Parallel And Serial Theories Of Timing See Scalar Timing Theory

PARALLEL DISTRIBUTED PROCESS ING MODEL. This model of knowledge- and information-processing represents units and items of information as patterns of connections of differing strengths between locations within a network model (i.e., any model consisting of a collection of units, each joined to one or more other units that it may inhibit or excite). In this model, also generally known as a distributed network model, information processing assumes the form of the parallel processing of collections of activated links. The parallel distributed processing model (PDP) is tied closely to one of the definitions of connectionism - the design of "intelligent" systems in the area of artificial intelligence where neural networks consist of patterns of activation over collections of units and where the patterns are adaptive in function as they are capable of "learning" from previous experience. The notion of PDP - in which separate subprocesses are distributed within a single entity - is distinguished from that of "distributed cognition" which refers to information processing that is shared among several separate entities. An example of "distributed cognition" may be seen in the cooperative principle - a concept described by the English philosopher Herbert Paul Grice (1913-1988) wherein individuals normally attempt to cooperate when communicating by following conversational rules of truth/quality, information/ quantity, relevance/explanation, and clarity/ manner, and according to which conversation between humans proceeds, typically, on the assumption that the rules are being followed implicitly by the communicating individuals. The back-propagation algorithm/model is a special PDP method whereby the adjustment of the output of a multi-leveled neural network is used to produce a desired state for a given input by first checking the input and computing the required output for that input, and then comparing the present output with the required output and adjusting the "connection weights" (via the "Delta rule" or the "Hebbian synapse rule" - that is, the use of a "teacher unit" having a predetermined level of activation that governs the activation levels of other units to achieve a desired target level) in order to decrease the discrepancy between the required output and the present output, and then repeating these steps of adjustment for the next level down in the system and for each lower level of the system, in turn, down to the lowest level (this "causes" the system to "learn" to produce the required output). The term anneal (literally, "to burn" or "set on fire") refers to the use of random shocks to the system to alter the states of units in a network of connected units until they are all responding consistently to signals received from one another and no further adjustments lead to further improvements in the network. In general, the PDP models are associationist networks that are an improvement over previous paradigms, such as Markov chaining - a theory that central motor mechanisms involve a chain reaction in which each movement depends on a preceding movement which sends a feedback signal - that were once the strongest modeling available. However, some researchers assert that calling PDP models "neural networks" does not necessarily make them into models of brain function; thus, PDP models are suggestive of cognitive structures for mental functions, but are not necessarily substitutes for human study at the neuronal or cognitive levels. See also FUZZY SET THEORY; INFORMATION/INFORMATION-PROCESSING THEORY; MEANING, THEORIES/ASSESSMENT OF; NEURAL NETWORK MODELS OF INFORMATION PROCESSING. REFERENCES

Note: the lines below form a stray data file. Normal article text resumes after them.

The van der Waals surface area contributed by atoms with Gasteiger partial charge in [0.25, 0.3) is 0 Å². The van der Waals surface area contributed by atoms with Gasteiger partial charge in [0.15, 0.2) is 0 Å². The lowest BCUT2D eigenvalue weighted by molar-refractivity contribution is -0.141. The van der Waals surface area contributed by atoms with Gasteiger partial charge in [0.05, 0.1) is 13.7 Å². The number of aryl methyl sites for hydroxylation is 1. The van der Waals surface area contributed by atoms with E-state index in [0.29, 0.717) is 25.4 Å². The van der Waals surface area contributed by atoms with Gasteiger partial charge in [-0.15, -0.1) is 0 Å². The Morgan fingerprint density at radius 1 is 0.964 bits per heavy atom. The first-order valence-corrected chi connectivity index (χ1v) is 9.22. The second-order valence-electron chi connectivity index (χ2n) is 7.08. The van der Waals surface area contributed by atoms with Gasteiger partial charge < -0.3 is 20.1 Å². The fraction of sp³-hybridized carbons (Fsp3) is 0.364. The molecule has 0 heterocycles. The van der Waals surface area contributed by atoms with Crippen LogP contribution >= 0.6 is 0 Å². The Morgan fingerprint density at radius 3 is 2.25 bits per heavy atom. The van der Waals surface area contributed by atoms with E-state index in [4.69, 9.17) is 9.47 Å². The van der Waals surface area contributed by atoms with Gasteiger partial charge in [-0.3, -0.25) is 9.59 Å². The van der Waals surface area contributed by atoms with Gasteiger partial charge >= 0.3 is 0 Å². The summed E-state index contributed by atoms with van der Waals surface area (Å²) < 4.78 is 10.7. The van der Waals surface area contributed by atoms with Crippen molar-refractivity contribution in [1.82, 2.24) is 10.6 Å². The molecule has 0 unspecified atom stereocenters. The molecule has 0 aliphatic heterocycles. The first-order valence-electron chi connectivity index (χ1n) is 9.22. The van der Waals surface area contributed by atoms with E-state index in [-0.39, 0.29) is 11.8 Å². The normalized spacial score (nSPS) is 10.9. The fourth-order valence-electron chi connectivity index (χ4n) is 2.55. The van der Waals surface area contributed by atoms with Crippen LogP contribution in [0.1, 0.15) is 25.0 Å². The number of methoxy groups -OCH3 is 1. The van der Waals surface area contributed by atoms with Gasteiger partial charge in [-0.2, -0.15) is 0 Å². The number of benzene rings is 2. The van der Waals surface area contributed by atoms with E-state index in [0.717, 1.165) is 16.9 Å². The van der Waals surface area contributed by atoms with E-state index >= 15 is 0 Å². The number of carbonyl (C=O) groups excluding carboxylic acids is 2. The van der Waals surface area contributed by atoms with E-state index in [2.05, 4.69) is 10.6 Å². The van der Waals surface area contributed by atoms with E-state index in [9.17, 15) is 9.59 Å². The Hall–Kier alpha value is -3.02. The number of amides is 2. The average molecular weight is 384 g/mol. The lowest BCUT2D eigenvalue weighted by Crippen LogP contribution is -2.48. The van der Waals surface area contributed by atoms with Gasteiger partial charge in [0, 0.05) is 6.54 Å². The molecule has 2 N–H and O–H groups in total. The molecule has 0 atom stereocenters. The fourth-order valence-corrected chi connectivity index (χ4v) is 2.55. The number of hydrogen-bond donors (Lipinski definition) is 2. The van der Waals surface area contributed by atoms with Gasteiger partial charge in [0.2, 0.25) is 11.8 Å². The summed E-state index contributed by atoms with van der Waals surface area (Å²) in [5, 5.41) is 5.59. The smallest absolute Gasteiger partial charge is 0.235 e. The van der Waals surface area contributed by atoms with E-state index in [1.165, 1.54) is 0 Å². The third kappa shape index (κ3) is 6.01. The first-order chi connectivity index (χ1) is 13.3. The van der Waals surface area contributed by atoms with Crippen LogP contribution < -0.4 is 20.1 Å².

Grice, H. P. (1957). Meaning. The Philosophical Review, 64, 377-388. McClelland, J. L., & Rumelhart, D. E. (1986).

Parallel distributed processing: Explorations in the microstructure of cognition. Cambridge, MA: M.I.T. Press.

Morris, R. G. M. (Ed.) (1989). Parallel distributed processing: Implications for psychology and neurobiology. New York: Oxford University Press. Parks, R. W., Long, D. L., Levine, D. S., & Crockett, D. J. (1991). Parallel distributed processing and neural networks: Origins, methodology, and cognitive functions. International Journal of Neuroscience, 60, 195214.

Davis, S. (Ed.) (1992). Connectionism: Theory and practice. London: Oxford University Press.

Brain Blaster

Brain Blaster

Have you ever been envious of people who seem to have no end of clever ideas, who are able to think quickly in any situation, or who seem to have flawless memories? Could it be that they're just born smarter or quicker than the rest of us? Or are there some secrets that they might know that we don't?

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